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Beyond Black: A Novel
Beyond Black: A Novel
Beyond Black: A Novel
Электронная книга506 страниц8 часов

Beyond Black: A Novel

Автор Hilary Mantel

Рейтинг: 3 из 5 звезд

3/5

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Об этой электронной книге

Hailed as a "writer of subtlety and depth," Hilary Mantel turns her dark genius on the world of psychics in this smart, unsettling novel (Joyce Carol Oates)

A paragon of efficiency, Colette took the next natural step after finishing secretarial school by marrying a man who would do just fine. After a sobering, do-it-yourself divorce, Colette is at a loss for what to do next. Convinced that she is due an out-of-hand, life-affirming revelation, she strays into the realm of psychics and clairvoyants, hungry for a whisper to set her off in the right direction. At a psychic fair in Windsor she meets the charismatic Alison.

Alison, the daughter of a prostitute, beleaguered during her childhood by the pressures of her connection to the spiritual world, lives in a different kind of solitude. She cannot escape the dead who speak to her, least of all the constant presence of Morris, her low-life spiritual guide. An expansive presence onstage, Alison at once feels her bond with Colette, inviting her to join her on the road as her personal assistant and companion.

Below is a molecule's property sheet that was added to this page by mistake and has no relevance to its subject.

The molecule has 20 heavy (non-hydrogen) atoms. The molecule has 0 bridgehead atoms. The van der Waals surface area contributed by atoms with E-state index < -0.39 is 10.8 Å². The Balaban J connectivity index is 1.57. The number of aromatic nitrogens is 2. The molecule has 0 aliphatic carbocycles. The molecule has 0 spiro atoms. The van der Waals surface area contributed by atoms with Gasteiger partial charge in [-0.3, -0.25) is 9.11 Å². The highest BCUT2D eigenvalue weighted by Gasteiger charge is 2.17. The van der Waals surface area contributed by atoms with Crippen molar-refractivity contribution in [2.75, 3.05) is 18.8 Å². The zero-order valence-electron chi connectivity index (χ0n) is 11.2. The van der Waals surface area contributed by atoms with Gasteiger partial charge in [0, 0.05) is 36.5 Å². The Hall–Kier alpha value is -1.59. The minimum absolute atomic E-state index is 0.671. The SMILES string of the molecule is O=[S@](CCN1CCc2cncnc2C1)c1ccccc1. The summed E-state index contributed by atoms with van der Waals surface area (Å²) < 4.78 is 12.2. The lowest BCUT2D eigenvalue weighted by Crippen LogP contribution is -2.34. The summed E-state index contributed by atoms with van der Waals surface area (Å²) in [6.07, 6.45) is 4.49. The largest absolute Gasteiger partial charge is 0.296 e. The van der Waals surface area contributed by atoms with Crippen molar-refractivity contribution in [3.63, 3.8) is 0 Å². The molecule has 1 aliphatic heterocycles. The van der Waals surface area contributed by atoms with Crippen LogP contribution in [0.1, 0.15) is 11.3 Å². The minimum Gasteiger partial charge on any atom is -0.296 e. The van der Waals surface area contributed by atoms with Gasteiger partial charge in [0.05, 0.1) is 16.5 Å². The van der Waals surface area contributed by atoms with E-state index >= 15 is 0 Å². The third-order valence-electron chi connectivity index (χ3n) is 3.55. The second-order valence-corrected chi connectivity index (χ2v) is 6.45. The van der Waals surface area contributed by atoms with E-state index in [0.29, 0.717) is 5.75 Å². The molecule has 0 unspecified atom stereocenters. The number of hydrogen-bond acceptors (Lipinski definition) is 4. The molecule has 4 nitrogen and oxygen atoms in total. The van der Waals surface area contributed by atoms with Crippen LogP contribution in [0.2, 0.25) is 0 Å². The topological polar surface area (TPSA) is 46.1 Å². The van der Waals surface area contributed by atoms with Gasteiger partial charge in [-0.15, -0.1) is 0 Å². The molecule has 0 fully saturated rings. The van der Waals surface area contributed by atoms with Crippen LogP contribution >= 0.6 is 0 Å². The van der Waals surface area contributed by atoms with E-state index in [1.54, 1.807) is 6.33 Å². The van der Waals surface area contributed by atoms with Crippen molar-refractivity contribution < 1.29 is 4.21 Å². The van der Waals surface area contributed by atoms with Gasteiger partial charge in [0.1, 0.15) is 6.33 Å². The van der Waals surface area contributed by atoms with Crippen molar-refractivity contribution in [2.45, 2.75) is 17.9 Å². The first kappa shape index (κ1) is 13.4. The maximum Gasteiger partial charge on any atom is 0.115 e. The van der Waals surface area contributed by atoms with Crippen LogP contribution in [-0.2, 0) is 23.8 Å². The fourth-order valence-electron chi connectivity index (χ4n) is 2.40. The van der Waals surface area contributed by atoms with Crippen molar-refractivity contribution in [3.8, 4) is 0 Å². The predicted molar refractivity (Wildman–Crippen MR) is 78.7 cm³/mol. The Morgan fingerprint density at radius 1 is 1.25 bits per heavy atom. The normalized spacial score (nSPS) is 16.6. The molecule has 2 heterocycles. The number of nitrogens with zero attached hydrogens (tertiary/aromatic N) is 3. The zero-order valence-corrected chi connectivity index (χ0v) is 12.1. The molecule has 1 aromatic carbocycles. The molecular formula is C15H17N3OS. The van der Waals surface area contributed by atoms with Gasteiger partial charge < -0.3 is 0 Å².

Troubles spiral out of control when the pair moves to a suburban wasteland in what was once the English countryside and take up with a spirit guide and his drowned therapist. It is not long before Alison's connection to the place beyond black threatens to uproot their lives forever. This is Hilary Mantel at her finest- insightful, darkly comic, unorthodox, and thrilling to read.

ЯзыкEnglish
ИздательMacmillan Publishers
Дата выпуска18 апр. 2006 г.
ISBN9781429900638
Beyond Black: A Novel
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Автор

Hilary Mantel

Hilary Mantel is the author of seventeen books, including A Place of Greater Safety, Beyond Black, the memoir Giving Up the Ghost and the short story collection The Assassination of Margaret Thatcher. Her latest novel, The Mirror & the Light, won the Walter Scott Prize for Historical Fiction, while Wolf Hall and Bring Up the Bodies were both awarded the Booker Prize.

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Рейтинг: 3.0662393162393164 из 5 звезд
3/5

468 оценок39 отзывов

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  • Рейтинг: 4 из 5 звезд
    4/5